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The Boy Scouts of America’s (BSA) attempt to self-police its ranks for sexual molesters has failed, and many chapters reportedly did not respond to allegations in an appropriate way. The BSA has reportedly moved sexual predators from troop to troop, allowing them to remain with the Boy Scouts after sexual misconduct allegations and, in some cases, convictions. In some instances, the BSA failed to check what it calls its “perversion files” for sexual predators dismissed from the Boy Scout ranks. As a result, it ended up rehiring as staff or volunteers pedophiles that it had expelled. To be fair, the Boy Scouts of America issued a public apologia saying that “even a single instance of abuse is unacceptable, and we regret there have been times when the BSA’s best efforts to protect children were insufficient.” That’s a fine sentiment, but words cannot allay the concerns about such actions.
According to the Los Angeles Times, which broke this story, “In anticipation of the release, attorneys for the Boy Scouts conducted an informal review of 829 of the files, saying they sought to put the contents in perspective. The Scouts said the review found 175 instances in which the files prevented men who’d been banned for alleged abuse from reentering the program.” The Times reviewed 1,200 files in total. Read the article in the Times, written by Jason Felch and Kim Christensen, for an absolutely chilling summary of the files, or if you have the stomach, read some of the actual files themselves.
How many incidents of sexual abuse have occurred within the Boy Scouts, documented in their perversion files? Sadly, the answer is not a mere handful. There were reportedly scores of instances in which Boy Scout troopmasters and volunteers abused their young wards, truly scarring them for life. As in the trial of Second Mile/Penn State former leader/football coach Jerry Sandusky, the victims may, for the most part, be fully grown men, now holding jobs, having babies, and looking much like the rest of us—except for their harboring the effects of having been abused as children by someone in a position of power.
In the aforementioned Sandusky situation, former FBI head Louis Freeh’s report on Penn State demonstrated institutional culpability. Actions could have been taken to stop Sandusky from abusing adolescents and teenagers under the guise of helping them, but they weren’t. Some people—the executive director of Second Mile and the president of Penn State, along with Penn State’s now deceased football coach, Joe Paterno—gave up or lost their jobs, and a couple of officials at Penn State are charged with perjury, although there are reports that those charges may be dropped.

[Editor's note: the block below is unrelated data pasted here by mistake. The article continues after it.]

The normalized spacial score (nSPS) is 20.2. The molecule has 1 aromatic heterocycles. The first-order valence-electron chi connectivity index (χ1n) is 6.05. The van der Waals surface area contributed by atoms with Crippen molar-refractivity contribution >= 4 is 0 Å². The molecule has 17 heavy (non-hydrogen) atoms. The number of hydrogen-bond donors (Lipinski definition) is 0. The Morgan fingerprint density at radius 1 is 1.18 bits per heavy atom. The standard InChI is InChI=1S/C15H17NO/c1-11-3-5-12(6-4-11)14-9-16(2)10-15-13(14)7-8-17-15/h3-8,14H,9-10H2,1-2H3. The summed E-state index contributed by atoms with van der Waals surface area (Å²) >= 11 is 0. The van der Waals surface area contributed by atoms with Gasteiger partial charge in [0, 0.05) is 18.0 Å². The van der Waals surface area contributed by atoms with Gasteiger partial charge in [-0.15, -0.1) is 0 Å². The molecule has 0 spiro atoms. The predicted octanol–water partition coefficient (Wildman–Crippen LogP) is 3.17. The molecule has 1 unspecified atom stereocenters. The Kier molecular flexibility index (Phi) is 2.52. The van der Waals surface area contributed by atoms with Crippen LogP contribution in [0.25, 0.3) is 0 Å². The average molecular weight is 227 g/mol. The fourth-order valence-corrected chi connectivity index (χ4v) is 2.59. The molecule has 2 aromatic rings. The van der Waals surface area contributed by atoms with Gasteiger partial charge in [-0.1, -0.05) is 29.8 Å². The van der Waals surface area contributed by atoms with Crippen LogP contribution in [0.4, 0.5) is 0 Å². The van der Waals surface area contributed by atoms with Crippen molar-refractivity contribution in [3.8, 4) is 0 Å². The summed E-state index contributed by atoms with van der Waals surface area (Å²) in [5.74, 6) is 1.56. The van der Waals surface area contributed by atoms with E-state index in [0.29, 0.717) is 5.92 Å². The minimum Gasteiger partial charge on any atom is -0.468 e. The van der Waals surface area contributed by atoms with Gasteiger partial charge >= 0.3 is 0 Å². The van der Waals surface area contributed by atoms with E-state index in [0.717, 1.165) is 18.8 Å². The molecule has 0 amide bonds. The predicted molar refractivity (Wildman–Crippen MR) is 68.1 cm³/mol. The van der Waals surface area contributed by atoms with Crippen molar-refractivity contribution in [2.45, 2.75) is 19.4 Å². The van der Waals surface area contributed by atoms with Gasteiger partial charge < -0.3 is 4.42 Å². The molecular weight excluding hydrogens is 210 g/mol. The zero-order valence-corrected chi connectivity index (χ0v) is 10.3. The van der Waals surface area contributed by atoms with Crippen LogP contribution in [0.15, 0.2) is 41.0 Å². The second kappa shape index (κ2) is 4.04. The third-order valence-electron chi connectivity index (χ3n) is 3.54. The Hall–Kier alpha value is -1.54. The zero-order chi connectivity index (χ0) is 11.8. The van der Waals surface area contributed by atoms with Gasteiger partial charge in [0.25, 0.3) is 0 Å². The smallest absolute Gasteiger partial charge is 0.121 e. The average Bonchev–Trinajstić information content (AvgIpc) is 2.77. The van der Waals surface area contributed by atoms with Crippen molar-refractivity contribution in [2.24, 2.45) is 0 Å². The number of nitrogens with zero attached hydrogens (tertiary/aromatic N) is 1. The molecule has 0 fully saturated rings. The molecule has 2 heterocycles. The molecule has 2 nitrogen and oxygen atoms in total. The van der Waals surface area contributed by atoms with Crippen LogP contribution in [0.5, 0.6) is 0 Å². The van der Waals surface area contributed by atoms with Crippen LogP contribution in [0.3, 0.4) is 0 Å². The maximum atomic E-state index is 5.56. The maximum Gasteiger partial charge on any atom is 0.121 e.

Maybe we missed the headline, but who at the Boy Scouts took a perp walk for having failed to report some of its troopmaster pedophiles to the authorities? Who should be held responsible by the parents of these boys for having not only failed to press charges against their troop leaders, but for having moved them from troop to troop, perhaps because of computer and clerical errors, as alleged by the Scouts, although there is some speculation that the moves were made to dampen potential damage to the organization’s reputation.
The only case comparable in geographic reach and institutional whitewashing has to be the sexual predators uncovered in the Catholic Church. The Church hierarchy hid the problem of sexual abuse in its midst and ignored sexual abuse charges, failing to report such allegations to the authorities and, similar to the Boy Scouts, moving predators around from location to unsuspecting location. While the Catholic Church has had to deal with dozens of civil suits, paying out probably $3 billion to aggrieved victims and families, how many sexual predators from within the church have gone to jail to pay for their crimes? The only U.S. priest jailed for his role in covering up the scandalous relocation of abusers and stonewalling victims has been Msgr. William Lynn of Philadelphia, a former aide to the late Cardinal Anthony J. Bevilacqua.
We don’t know what the appropriate punishment and treatment for the abusive troopmasters or priests—or, for that matter, Jerry Sandusky—really ought to be. That’s a matter for the courts and experts in the psychology of abuse. But we do know that the behavior of leaders of institutions made it possible for predators to continue their heinous behaviors in some cases. Msgr. Lynn is but one example. At the Boy Scouts and elsewhere, in matters such as these, pious statements of concern do not undo the institutional agendas that allowed abuse to happen.
Another question arises: how is it that two of the most homophobic institutions in this nation—the Boy Scouts and the Catholic Church—end up as poster children for the harboring of sexual predators? Remember, just last month, the Boy Scouts issued an emphatic reaffirmation of its position to exclude gays from scouthood. Officially, the exclusion is against “open or avowed homosexuals,” implying that perhaps the Boy Scouts would be willing to tolerate a military-like don’t-ask-don’t-tell policy, except that the virulent support that the Boy Scouts get from anti-gay organizations makes this a difficult scenario to imagine. Even the reaction of some scouts that have returned their badges hasn’t deterred the BSA in forging ahead with this policy, which is in stark contrast to the openness to gays and lesbians by the Girl Scouts and the Boys and Girls Clubs. The Girl Scouts have gone so far as to stand up for the participation of a seven-year-old transgendered child in a Girl Scout troop, but we haven’t noticed scandals involving Girl Scouts troop leaders abusing their young members.